Slovensky Cuvac Character, Upbringing and Attitude

It’s better to yell too much than miss the decisive mission. The Slovensky Cuvac has not lost its natural acumen and protective instinct as a herding dog. They still exist in Slovakia and the Czech Republic, they were originally used as white herding dogs. They are reserved with the unknown and reserved with people they do not know. Strangers meet an aloof, incorruptible dog with no aggressive traits.


According to written records, the Slovak national breed lived under harsh living conditions at the beginning of the last century. The frugal four-legged friends look after and guard herds of cattle as well as turkey stocks.

They protect them from wolves and bears, the families, and their farms from robbers. They work intelligently and independently, skilfully guiding lost herd animals back to their place. The regulated breeding of the Slovensky Cuvac breed is closely linked to Czechoslovakia, which was proclaimed in 1918. It is dramatically interrupted by the turmoil of World War II.

Facing the doom, the formidable Slovak Mountain Dogs are enjoying a renaissance thanks to dedicated friends. However, the final recognition of the breed, after many disputes about its independence, drags on until the 1960s.

It is difficult to prove unique selling points because of the close relationship between the mountain dog breeds in Europe. Similarities especially to the Hungarian line are unmistakable. The descendants of the assumed ancestral Great White Polar Dogs are given the FCI standard number 142 in 1965. The weather in the home region demands a lot from the Slovensky Civic. The weather is harsh, changing quickly in the barren and mountainous areas.


An effective mixture of fine, dense wool hair that insulates and warms, with a smooth or slightly wavy topcoat that protects in winter. After the hair change, a much more airy summer coat stands for a good climate in the coat. It hardly picks up dirt and the pure white is retained. The bright face of the four-legged friend makes it much easier to distinguish between helpers and robbers.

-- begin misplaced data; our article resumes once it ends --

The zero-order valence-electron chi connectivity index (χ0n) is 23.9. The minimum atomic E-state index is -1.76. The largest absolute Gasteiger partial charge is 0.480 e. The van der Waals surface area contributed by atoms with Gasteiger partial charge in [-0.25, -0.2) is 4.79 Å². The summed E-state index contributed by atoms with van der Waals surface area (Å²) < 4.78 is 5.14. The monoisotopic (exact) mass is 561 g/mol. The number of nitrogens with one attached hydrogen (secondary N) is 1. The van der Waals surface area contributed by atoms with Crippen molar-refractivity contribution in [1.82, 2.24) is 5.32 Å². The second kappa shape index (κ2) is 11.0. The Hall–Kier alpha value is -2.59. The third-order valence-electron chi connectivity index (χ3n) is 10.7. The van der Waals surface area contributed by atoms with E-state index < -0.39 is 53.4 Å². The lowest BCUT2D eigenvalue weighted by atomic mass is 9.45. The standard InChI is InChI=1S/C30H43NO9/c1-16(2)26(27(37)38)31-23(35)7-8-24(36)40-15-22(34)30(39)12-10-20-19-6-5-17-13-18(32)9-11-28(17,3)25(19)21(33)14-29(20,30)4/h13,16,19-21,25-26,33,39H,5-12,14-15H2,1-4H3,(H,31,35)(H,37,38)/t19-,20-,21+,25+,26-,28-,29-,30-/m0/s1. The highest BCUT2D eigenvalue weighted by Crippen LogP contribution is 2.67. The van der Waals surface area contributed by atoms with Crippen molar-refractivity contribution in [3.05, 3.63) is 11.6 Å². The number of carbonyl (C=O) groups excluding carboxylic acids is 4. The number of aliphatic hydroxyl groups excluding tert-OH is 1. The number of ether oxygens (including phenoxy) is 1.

The dog owner cares for the long-haired fur of his companion with moderate effort. It is enough to brush the Slovensky Cuvac irregularly, depending on how busy it is outside. During the hair change, the dog is grateful for a little more grooming. The males differ from the females because of their strikingly distinctive mane and stronger stature.

Impressive in appearance, it grows to between 62 and 70 centimeters at the withers (bitches reach 59 to 65 centimeters). The white male mountain dog weighs 36 to 44 kilograms, the female representatives are up to seven kilograms lighter. Both sexes have a gentle facial expression in common. The dark, medium-sized eyes, high set, and close-fitting ears underline the smiling face.

Slovensky Cuvac Essence

The restraint of the popular breed described at the beginning does not affect its familiar environment. If the Slovensky Cuvac knows two or four-legged roommates, he is loyal, friendly, and caring. Big dogs get along well with small people. On the other hand, strange dogs within his territory can represent a serious provocation. The breed-typical constant interest in everything can and should be used prudently by the owner for the upbringing.

Comparatively late, the Slovensky Cuvac completes the mental development, unlike the physical maturation. This takes a good three years. Growing up with as many diverse impressions and extensive experiences as possible prepares the late developer appropriately for life together. As a result, there are no occasions for unnecessary barking.

What the dog knows does not need to be commented on. He demands a lot of calm, patience, and perseverance from the caregiver. She has a fair amount of time and commitment to put in. This does not fundamentally exclude beginners in dog ownership. The living environment may be generously available for the white man, not so the pure housing attitude.

The Slovensky Cuvac loves to explore his area of ​​responsibility and choose his whereabouts independently. He is willing to work and full of spirit – but without exaggerations. Exploring nature on long walks corresponds to his nature. Its tendency to stalk games is limited. He is hardly suitable for dog sports. The training to become a search and rescue dog, as well as those to become a therapy dog, have both passed with flying colors.

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